Plant conditions can be a major headache in any grow operation and Cannabis has no shortage of them. So for today’s condition profile we’re going to discuss nitrogen deficiency, a condition you may find yourself dealing with in your grow if your nutrients aren’t adjusted properly.
- Common Name: Phosphorus Deficiency
- Scientific Name: Phosphorus Deficiency
- Symptoms: Stunted growth, old leaves browning and dying, weak stems
- Caused by: A lack of phosphorus in your nutrients
- Timing: Any time
What is it?
Phosphorus is is a macronutrient necessary for plant growth, and any deficiency will show very prominently as a stunting of growth and darkening of leaves. While generally rare, it is a very serious problem if not addressed.
What to look for
Early symptoms of a phosphorus deficiency will show as darkened leaves or slowed growth. As time goes on and the deficiency progress, older leaves will start to brown and curl. Other parts of the plant will show discoloration and may even turn a shade of purple not typical of the strain.
Symptoms can include:
- Darkened leaves
- Stunted growth
- Older leaves falling off
- Discoloration of plant parts, particularly towards the base of the stem.
How to Treat/Prevent
Generally expect potassium deficiencies are rare, particularly in soil. Phosphorus is included in nearly every major nutrient additive (the P in NPK), so you generally shouldn’t have an issue unless you’re underfeeding overall. When deficiencies show, they tend to be in the flowering stages. However, should your plant suddenly seem to slow growth or stop growing, it’s worth investigating. Phosphorus is critical for a variety of cellular functions, and a lack of it is nasty.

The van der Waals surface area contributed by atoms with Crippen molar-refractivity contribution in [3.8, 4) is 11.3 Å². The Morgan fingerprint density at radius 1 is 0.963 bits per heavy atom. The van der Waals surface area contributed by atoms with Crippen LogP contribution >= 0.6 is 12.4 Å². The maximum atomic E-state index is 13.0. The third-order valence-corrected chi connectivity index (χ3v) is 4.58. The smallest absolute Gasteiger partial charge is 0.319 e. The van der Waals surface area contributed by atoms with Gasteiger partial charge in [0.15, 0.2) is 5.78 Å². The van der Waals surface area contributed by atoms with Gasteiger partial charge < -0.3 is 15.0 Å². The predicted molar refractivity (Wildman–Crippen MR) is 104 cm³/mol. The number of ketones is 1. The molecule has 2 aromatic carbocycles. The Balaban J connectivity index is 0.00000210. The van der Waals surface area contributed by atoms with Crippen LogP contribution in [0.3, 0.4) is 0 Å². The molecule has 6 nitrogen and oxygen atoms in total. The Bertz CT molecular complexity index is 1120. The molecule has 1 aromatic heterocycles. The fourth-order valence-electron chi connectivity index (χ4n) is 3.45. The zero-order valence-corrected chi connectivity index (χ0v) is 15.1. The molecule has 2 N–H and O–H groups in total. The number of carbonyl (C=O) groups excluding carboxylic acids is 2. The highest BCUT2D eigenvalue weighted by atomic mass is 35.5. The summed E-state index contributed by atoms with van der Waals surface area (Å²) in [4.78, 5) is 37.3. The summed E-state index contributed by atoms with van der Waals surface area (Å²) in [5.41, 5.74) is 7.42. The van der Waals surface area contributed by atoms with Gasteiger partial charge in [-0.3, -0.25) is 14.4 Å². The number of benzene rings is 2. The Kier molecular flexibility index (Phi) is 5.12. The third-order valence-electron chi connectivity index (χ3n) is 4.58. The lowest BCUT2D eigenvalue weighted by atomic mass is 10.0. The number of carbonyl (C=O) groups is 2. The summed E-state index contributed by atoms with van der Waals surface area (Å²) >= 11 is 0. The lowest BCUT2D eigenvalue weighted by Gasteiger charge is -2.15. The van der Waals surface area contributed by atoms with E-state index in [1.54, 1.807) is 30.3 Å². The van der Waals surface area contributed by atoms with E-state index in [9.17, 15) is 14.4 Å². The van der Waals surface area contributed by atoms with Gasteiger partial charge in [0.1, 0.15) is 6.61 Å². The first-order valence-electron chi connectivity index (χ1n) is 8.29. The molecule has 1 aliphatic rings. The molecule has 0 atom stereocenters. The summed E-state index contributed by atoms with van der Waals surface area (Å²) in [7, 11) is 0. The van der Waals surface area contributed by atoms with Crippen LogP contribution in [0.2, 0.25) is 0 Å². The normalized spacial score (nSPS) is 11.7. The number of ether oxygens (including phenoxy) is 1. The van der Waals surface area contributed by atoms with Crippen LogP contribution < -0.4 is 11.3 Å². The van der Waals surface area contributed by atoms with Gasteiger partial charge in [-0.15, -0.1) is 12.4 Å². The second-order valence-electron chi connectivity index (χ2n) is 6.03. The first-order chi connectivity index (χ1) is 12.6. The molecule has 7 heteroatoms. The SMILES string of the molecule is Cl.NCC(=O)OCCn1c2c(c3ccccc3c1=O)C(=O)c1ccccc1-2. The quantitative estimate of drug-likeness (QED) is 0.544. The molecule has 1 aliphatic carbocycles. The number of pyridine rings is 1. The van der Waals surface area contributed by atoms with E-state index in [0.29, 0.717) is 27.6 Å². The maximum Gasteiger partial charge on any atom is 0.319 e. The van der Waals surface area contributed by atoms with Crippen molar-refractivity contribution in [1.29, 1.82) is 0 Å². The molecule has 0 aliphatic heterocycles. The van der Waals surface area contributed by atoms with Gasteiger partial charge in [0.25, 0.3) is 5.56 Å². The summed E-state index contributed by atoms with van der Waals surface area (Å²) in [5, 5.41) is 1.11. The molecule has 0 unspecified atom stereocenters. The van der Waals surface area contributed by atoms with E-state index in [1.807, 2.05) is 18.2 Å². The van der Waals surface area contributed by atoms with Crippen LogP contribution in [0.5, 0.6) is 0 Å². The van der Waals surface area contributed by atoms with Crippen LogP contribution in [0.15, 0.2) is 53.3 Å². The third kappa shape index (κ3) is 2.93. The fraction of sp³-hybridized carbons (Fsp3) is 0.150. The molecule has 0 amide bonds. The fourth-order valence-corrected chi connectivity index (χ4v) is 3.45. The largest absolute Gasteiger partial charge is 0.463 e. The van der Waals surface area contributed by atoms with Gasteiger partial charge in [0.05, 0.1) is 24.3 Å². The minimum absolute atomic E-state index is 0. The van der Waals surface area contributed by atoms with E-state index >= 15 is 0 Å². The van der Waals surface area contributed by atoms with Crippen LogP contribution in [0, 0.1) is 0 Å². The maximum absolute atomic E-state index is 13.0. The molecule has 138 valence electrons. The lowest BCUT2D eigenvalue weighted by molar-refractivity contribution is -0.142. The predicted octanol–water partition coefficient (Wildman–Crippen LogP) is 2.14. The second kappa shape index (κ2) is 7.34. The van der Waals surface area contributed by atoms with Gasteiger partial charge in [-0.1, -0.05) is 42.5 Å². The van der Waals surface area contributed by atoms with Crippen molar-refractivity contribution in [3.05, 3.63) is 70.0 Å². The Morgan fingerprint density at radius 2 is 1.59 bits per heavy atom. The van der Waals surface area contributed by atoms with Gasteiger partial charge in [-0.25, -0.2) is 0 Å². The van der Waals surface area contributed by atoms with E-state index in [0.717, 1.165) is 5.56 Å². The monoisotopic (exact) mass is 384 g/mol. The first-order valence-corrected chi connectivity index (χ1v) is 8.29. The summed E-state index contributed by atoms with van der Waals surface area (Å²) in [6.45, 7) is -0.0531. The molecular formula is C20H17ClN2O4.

So take a soil sample and send it in to a lab! The only way to know for certain that you’re missing phosphorus is get a GC-MS machine or HPLC machine on the job. When you get your test results back, you should know what’s going on nutrient-wise.
Prevention is also relatively straightforward. Just make sure you have the P in NPK when you feed your plants. Beyond that, just make sure you send in soil samples to a lab on a relatively regular basis so you can get an assessment of how your feeding regimen is working.
One Other Thing
As is typical of nutrient issues, always make sure that your medium’s pH is within acceptable parameters (5.5 to 6.5 pH). Additionally, be aware that phosphorous is antagonistic to boron and zinc absorption.
So now you know a bit about phosphorus deficiencies and what you can do to prevent it from ruining your grow. Have additional questions about phosphorus deficiencies? You should join our forum where you can post pics and ask our expert community about this topic or any other!
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About the Author
Hunter Wilson is a community builder with Growers Network. He graduated from the University of Arizona in 2011 with a Masters in Teaching and in 2007 with a Bachelors in Biology.